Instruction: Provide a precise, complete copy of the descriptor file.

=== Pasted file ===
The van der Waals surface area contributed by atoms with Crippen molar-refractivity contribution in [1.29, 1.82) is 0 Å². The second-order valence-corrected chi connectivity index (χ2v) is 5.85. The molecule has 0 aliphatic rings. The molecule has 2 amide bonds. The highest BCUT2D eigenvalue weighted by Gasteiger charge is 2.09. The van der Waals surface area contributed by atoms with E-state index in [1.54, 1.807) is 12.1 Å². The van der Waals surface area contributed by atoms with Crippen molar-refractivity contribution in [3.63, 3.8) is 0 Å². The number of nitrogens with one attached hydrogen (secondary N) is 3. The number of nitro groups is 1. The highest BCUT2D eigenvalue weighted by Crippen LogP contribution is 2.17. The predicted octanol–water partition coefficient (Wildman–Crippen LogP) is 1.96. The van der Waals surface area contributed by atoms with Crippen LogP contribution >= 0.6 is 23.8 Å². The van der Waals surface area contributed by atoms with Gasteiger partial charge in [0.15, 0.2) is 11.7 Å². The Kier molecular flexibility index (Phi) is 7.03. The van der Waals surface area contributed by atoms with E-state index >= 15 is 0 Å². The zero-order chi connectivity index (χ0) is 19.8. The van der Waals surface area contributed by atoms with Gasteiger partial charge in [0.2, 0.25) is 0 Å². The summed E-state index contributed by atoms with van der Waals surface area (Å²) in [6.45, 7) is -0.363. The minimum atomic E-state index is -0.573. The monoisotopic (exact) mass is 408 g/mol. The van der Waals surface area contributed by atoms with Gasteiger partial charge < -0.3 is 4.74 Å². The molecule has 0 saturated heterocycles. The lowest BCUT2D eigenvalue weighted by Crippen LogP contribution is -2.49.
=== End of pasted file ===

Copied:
The van der Waals surface area contributed by atoms with Crippen molar-refractivity contribution in [1.29, 1.82) is 0 Å². The second-order valence-corrected chi connectivity index (χ2v) is 5.85. The molecule has 0 aliphatic rings. The molecule has 2 amide bonds. The highest BCUT2D eigenvalue weighted by Gasteiger charge is 2.09. The van der Waals surface area contributed by atoms with E-state index in [1.54, 1.807) is 12.1 Å². The van der Waals surface area contributed by atoms with Crippen molar-refractivity contribution in [3.63, 3.8) is 0 Å². The number of nitrogens with one attached hydrogen (secondary N) is 3. The number of nitro groups is 1. The highest BCUT2D eigenvalue weighted by Crippen LogP contribution is 2.17. The predicted octanol–water partition coefficient (Wildman–Crippen LogP) is 1.96. The van der Waals surface area contributed by atoms with Crippen LogP contribution >= 0.6 is 23.8 Å². The van der Waals surface area contributed by atoms with Gasteiger partial charge in [0.15, 0.2) is 11.7 Å². The Kier molecular flexibility index (Phi) is 7.03. The van der Waals surface area contributed by atoms with E-state index >= 15 is 0 Å². The zero-order chi connectivity index (χ0) is 19.8. The van der Waals surface area contributed by atoms with Gasteiger partial charge in [0.2, 0.25) is 0 Å². The summed E-state index contributed by atoms with van der Waals surface area (Å²) in [6.45, 7) is -0.363. The minimum atomic E-state index is -0.573. The monoisotopic (exact) mass is 408 g/mol. The van der Waals surface area contributed by atoms with Gasteiger partial charge < -0.3 is 4.74 Å². The molecule has 0 saturated heterocycles. The lowest BCUT2D eigenvalue weighted by Crippen LogP contribution is -2.49.